What do you find is the best way to teach the game to new players?
My opinion is that it is best to let them play the British, as attacking is more straight forward and feels like “doing something.”
To defend is a little more subtle. It also lets you “let” the new guy finish better, maybe even victoriously. It is critical when introducing someone to the game to not completely pants them.
Every time I’ve asked a new player which side they want to be, they always pick Washington. Is that good?
Well, I on the plus side it’s good to let them play the side they have an interest or affinity to. Most Americans at least would want to be George Washington!
Another plus is that it is a bit easier to watch and learn by being on the defense. You can sit back, watch the attacks roll in. Learn how it is done. Then start reacting. A couple of minor mistakes while you learn can usually be overcome later.
It is harder to be the attacker in a new game. The burden is on you to kick things off and hit hard. If you make a critical mistake in your opening offensive, the whole game can fall apart very quickly. It is tough to strike boldly and decisively when you are new and uncertain of exactly how the game works yet.
On the negative side, the poor Colonials are badly out maneuvered in this battle. They are on the defense. Most new players don’t enjoy getting beat up on the whole game. Even an experience player can feel shocked and overwhelmed by the opening British attack. Add a poor opening setup on top of that and a new player can immediately feel like winning the game is hopeless.
On top of that, the Colonials are badly out classed! The British have many elites. The Colonials have a Pennsylvania Militia. Even if a new Colonial player sets up well and quickly moves in to good defensive lines in good terrain, they can still get blown out by British elites. This can again result in hopelessness or a new player feeling like they suck at this game.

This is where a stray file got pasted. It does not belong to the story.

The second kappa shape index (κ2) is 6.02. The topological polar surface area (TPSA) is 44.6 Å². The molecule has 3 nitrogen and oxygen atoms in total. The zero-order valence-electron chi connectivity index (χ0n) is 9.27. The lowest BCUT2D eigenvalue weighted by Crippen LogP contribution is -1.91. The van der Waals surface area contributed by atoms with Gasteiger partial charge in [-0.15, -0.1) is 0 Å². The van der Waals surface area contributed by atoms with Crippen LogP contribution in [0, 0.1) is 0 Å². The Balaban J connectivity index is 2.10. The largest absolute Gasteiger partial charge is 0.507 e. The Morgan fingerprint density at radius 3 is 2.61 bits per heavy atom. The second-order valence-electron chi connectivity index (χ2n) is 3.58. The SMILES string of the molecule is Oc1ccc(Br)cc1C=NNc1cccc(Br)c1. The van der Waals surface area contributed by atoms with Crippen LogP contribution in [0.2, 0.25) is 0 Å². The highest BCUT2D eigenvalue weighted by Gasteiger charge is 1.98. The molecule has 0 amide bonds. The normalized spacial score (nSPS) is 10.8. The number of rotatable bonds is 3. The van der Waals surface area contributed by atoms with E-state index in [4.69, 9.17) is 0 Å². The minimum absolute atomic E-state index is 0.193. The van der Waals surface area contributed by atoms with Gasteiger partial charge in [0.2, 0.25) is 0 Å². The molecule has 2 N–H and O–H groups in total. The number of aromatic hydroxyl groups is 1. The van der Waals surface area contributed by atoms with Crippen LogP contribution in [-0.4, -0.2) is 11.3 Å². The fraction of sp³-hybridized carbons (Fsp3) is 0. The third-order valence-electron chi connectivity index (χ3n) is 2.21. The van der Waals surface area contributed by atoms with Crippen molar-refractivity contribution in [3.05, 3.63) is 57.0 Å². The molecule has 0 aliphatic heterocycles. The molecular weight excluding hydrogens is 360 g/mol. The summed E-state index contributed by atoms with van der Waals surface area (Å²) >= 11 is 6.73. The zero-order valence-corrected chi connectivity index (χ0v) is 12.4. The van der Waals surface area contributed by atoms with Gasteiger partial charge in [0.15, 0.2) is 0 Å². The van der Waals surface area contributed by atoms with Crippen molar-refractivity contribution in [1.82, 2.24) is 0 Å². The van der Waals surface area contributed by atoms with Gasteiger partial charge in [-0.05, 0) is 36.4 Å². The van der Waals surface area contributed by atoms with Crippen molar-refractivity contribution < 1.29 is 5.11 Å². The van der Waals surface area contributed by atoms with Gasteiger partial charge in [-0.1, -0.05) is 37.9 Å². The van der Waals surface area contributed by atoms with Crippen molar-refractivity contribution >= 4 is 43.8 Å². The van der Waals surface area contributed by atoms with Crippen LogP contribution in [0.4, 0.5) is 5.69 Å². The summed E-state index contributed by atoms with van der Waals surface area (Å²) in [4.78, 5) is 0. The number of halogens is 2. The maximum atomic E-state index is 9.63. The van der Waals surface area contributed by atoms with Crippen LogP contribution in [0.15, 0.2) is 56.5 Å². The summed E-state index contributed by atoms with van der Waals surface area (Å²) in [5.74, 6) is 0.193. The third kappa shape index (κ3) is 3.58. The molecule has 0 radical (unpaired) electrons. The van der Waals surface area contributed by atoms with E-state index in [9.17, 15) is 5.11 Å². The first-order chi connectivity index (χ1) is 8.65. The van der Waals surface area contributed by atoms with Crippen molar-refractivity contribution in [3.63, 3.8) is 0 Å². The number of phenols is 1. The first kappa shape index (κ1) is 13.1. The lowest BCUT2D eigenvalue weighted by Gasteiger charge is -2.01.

So what is better? Players like games they win. They tend to not like games they lose. (or get totally stomped in) Given this, I’d strongly urge them to play the British. At least if they lose the game, they can at least feel strong and like they are winning for awhile. Their elite units might be able to cover for some of their amateur blunders.
I would even go a step further. The tendency is to drag your feet if you are uncertain. Make sure you emphasize to them before you start, the importance of striking hard and fast. Time is against the British. The game is only 5 turns. You don’t have time to think of something, try it, pull back, think some more and then try something else. They need to decide before the battle. They need to move as fast and aggressively as possible. Keep reminding them how many turns they have left to take a road. Keep them focused on their goal. Warn against delaying and foot dragging. What did Patton say? “A good plan executed now is better than the best plan executed tomorrow.”
I would also definitely help and guide them through the first 2 turn orders. These can be very critical. In general, both players want to move last on turn 1. They also want to move first on turn 2. Make sure they understand why and help them make the right HQ rolls to achieve this.
Usually I end up losing when I’m teaching the game to a new player. I don’t throw the game on purpose. I’m usually just distracted with my own game and strategy because I am focused on helping them avoid major blunders. That is probably a good approach.
One final tip: don’t sit and read the rules to them before you start. I hate that! They mostly don’t listen. They can’t remember everything. It mostly just wastes time and makes their first impression of the game be: ‘boring’. Just jump in and start playing. Explain as you go. Just tell them it’s a practice learning game. No pressure. You can play a real game later. They can even be Washington then! 🙂